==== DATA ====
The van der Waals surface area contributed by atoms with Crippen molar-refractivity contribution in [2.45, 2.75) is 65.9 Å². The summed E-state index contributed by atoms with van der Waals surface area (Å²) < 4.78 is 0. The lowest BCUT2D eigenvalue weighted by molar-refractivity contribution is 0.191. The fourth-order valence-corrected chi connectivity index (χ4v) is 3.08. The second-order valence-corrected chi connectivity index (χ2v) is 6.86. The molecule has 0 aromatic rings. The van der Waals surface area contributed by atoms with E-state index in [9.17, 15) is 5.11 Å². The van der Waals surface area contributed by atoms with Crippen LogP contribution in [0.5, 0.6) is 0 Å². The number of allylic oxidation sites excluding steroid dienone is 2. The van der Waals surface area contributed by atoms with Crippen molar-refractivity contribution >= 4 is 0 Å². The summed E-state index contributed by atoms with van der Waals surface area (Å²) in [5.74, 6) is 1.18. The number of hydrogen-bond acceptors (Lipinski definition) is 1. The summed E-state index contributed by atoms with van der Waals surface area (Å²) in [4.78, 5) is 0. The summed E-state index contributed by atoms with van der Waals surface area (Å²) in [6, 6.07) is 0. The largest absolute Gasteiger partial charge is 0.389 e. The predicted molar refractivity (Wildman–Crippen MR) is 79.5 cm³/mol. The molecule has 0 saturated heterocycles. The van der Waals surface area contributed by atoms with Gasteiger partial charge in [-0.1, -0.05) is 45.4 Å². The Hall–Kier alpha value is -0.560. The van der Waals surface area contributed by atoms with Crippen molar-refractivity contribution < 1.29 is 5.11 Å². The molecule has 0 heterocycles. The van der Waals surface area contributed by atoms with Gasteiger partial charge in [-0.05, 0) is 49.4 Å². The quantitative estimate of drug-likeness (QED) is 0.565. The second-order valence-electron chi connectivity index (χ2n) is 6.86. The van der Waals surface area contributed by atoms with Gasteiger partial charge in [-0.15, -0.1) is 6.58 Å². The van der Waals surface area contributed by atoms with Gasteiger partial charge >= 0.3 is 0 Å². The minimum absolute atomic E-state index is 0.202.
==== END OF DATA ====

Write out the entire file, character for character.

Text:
The van der Waals surface area contributed by atoms with Crippen molar-refractivity contribution in [2.45, 2.75) is 65.9 Å². The summed E-state index contributed by atoms with van der Waals surface area (Å²) < 4.78 is 0. The lowest BCUT2D eigenvalue weighted by molar-refractivity contribution is 0.191. The fourth-order valence-corrected chi connectivity index (χ4v) is 3.08. The second-order valence-corrected chi connectivity index (χ2v) is 6.86. The molecule has 0 aromatic rings. The van der Waals surface area contributed by atoms with E-state index in [9.17, 15) is 5.11 Å². The van der Waals surface area contributed by atoms with Crippen LogP contribution in [0.5, 0.6) is 0 Å². The number of allylic oxidation sites excluding steroid dienone is 2. The van der Waals surface area contributed by atoms with Crippen molar-refractivity contribution >= 4 is 0 Å². The summed E-state index contributed by atoms with van der Waals surface area (Å²) in [5.74, 6) is 1.18. The number of hydrogen-bond acceptors (Lipinski definition) is 1. The summed E-state index contributed by atoms with van der Waals surface area (Å²) in [4.78, 5) is 0. The summed E-state index contributed by atoms with van der Waals surface area (Å²) in [6, 6.07) is 0. The largest absolute Gasteiger partial charge is 0.389 e. The predicted molar refractivity (Wildman–Crippen MR) is 79.5 cm³/mol. The molecule has 0 saturated heterocycles. The van der Waals surface area contributed by atoms with Gasteiger partial charge in [-0.1, -0.05) is 45.4 Å². The Hall–Kier alpha value is -0.560. The van der Waals surface area contributed by atoms with Crippen molar-refractivity contribution < 1.29 is 5.11 Å². The molecule has 0 heterocycles. The van der Waals surface area contributed by atoms with Gasteiger partial charge in [-0.05, 0) is 49.4 Å². The quantitative estimate of drug-likeness (QED) is 0.565. The second-order valence-electron chi connectivity index (χ2n) is 6.86. The van der Waals surface area contributed by atoms with Gasteiger partial charge in [-0.15, -0.1) is 6.58 Å². The van der Waals surface area contributed by atoms with Gasteiger partial charge >= 0.3 is 0 Å². The minimum absolute atomic E-state index is 0.202.